Just goes to show Himmel acts in different ways

April 9, 2014 § Leave a comment

Appeals court says law firm owes $792K to dad in child-kidnap case, but nixes $424K award to girl
By Martha Neil
1 hour, 34 minutes ago
An appeals court has upheld a jury award of $700,000, plus $292,332 in interest and attorney’s fees, won against a New Jersey law firm in 2011 by the father of a girl abducted during a bitter custody battle with the child’s mother.

However, the Appellate Division reversed an additional $424,000 awarded against Lesnevich & Marzano-Lesnevich on behalf of the daughter of Peter Innes, who was taken to Spain nine years ago at the age of 4. The court found that proof of injury was lacking because the girl is unavailable as a witness, reports the Record.

“Innes’s testimony was sufficient to permit the jury to award him emotional distress damages proximately caused by defendants’ breach of their duty,” the appeals court said in its Monday written opinion (PDF) in the Bergen County case. “The loss in this case was particularly personal in nature—the inability of a father to see his daughter for many years, and the likely prospect that he may never see her again.”

But the court said the jury award on behalf of the girl had to be reversed, because it was “based on speculation” about her emotional distress.

The girl’s mother, Maria Jose Carrascosa, is a native of Spain and was an attorney admitted to practice in the European Union. She was arrested for contempt when she returned to the U.S. in 2006, convicted of criminal interference with child custody and is now in her eighth year of a 14-year prison term. The girl is reportedly being raised by her grandparents.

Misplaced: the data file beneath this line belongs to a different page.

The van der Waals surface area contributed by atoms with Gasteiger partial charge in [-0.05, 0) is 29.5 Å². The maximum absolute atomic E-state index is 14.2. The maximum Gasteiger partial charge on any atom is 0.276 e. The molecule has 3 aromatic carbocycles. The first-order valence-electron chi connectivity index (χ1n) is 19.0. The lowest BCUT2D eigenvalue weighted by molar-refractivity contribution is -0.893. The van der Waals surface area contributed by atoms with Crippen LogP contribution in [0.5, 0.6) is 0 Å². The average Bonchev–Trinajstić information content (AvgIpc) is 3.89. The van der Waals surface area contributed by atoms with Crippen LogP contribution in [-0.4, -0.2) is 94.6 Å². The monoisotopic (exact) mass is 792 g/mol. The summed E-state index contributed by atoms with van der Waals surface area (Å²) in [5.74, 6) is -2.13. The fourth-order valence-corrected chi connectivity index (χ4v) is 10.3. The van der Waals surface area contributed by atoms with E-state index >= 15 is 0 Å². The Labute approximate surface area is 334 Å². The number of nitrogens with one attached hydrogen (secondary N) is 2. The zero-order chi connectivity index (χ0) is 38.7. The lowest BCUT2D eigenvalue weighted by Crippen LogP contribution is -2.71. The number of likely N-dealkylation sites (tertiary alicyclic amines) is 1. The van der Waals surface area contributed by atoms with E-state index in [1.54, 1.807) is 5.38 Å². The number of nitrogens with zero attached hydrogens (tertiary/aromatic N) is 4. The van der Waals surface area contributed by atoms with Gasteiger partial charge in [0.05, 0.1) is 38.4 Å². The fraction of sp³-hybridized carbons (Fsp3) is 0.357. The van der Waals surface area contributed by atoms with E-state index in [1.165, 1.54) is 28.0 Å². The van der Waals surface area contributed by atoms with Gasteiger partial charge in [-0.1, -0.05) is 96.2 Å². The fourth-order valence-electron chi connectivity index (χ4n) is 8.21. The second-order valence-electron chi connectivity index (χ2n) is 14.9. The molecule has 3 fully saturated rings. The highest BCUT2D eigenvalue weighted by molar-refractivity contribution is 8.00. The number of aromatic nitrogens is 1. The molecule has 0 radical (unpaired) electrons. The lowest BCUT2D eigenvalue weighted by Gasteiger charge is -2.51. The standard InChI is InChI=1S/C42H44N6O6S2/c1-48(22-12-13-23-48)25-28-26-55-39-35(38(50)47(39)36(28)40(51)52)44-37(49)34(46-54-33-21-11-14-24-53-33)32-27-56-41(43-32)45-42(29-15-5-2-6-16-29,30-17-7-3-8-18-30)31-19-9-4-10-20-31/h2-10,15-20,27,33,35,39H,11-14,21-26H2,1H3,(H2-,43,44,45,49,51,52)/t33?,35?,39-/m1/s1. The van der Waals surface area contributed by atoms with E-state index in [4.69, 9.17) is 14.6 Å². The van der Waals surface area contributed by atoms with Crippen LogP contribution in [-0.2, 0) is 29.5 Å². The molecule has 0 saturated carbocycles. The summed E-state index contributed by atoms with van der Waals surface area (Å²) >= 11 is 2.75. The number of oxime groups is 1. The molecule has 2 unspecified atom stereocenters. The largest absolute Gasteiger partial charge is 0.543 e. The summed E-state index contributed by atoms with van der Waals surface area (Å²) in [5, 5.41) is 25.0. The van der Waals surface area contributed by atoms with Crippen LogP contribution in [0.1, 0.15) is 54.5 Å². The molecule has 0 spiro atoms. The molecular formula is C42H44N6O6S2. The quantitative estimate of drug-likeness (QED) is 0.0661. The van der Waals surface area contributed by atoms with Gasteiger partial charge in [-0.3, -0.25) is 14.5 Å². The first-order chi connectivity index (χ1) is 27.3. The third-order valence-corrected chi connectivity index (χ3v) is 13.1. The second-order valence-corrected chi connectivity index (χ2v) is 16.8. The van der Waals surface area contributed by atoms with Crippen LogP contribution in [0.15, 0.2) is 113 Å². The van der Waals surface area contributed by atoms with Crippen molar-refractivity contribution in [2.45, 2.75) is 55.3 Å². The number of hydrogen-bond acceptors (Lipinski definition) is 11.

A 2004 parenting agreement in New Jersey required the consent of both Innes and Carrascosa to send their daughter on any international trip. As part of the agreement, the girl’s passport was held by the mother’s attorney. When Carrascosa switched attorneys in December of that year, her new lawyer at Lesnevich & Marzano-Lesnevich turned over the child’s passport, not realizing that she was supposed to hold it in trust. A month later, the 4-year-old girl was headed to Spain with her maternal grandfather. Innes has not seen his daughter since then, the Record article recounts.

“I am very happy the appellate court agreed that these lawyers had no right to surrender my daughter’s passport and that their actions were a violation of their professional rules of conduct,” Innes told the newspaper on Tuesday. He said he was disappointed by the reversal of the $424,000 award on his daughter’s behalf, and intends to use any money he collects to fight for her custody in the Spanish court system.

Partner Walter A. Lesnevich says the Hackensack law firm intends to appeal the award to the state supreme court.




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